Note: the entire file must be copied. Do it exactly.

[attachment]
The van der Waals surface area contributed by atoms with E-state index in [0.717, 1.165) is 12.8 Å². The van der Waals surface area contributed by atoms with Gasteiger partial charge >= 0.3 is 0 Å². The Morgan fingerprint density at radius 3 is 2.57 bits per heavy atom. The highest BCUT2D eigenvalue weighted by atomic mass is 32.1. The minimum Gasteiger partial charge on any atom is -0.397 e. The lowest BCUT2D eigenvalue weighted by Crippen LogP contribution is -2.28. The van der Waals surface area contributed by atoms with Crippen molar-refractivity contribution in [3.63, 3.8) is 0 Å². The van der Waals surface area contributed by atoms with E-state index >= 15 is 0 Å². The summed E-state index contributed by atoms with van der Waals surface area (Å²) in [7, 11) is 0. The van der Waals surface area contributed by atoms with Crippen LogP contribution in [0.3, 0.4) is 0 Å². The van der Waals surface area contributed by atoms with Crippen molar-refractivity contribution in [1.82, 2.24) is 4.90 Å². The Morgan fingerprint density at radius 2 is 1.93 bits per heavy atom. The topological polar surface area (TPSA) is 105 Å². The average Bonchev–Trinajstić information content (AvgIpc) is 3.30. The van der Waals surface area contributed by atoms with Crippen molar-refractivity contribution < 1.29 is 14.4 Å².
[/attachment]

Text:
The van der Waals surface area contributed by atoms with E-state index in [0.717, 1.165) is 12.8 Å². The van der Waals surface area contributed by atoms with Gasteiger partial charge >= 0.3 is 0 Å². The Morgan fingerprint density at radius 3 is 2.57 bits per heavy atom. The highest BCUT2D eigenvalue weighted by atomic mass is 32.1. The minimum Gasteiger partial charge on any atom is -0.397 e. The lowest BCUT2D eigenvalue weighted by Crippen LogP contribution is -2.28. The van der Waals surface area contributed by atoms with Crippen molar-refractivity contribution in [3.63, 3.8) is 0 Å². The van der Waals surface area contributed by atoms with E-state index >= 15 is 0 Å². The summed E-state index contributed by atoms with van der Waals surface area (Å²) in [7, 11) is 0. The van der Waals surface area contributed by atoms with Crippen LogP contribution in [0.3, 0.4) is 0 Å². The van der Waals surface area contributed by atoms with Crippen molar-refractivity contribution in [1.82, 2.24) is 4.90 Å². The Morgan fingerprint density at radius 2 is 1.93 bits per heavy atom. The topological polar surface area (TPSA) is 105 Å². The average Bonchev–Trinajstić information content (AvgIpc) is 3.30. The van der Waals surface area contributed by atoms with Crippen molar-refractivity contribution < 1.29 is 14.4 Å².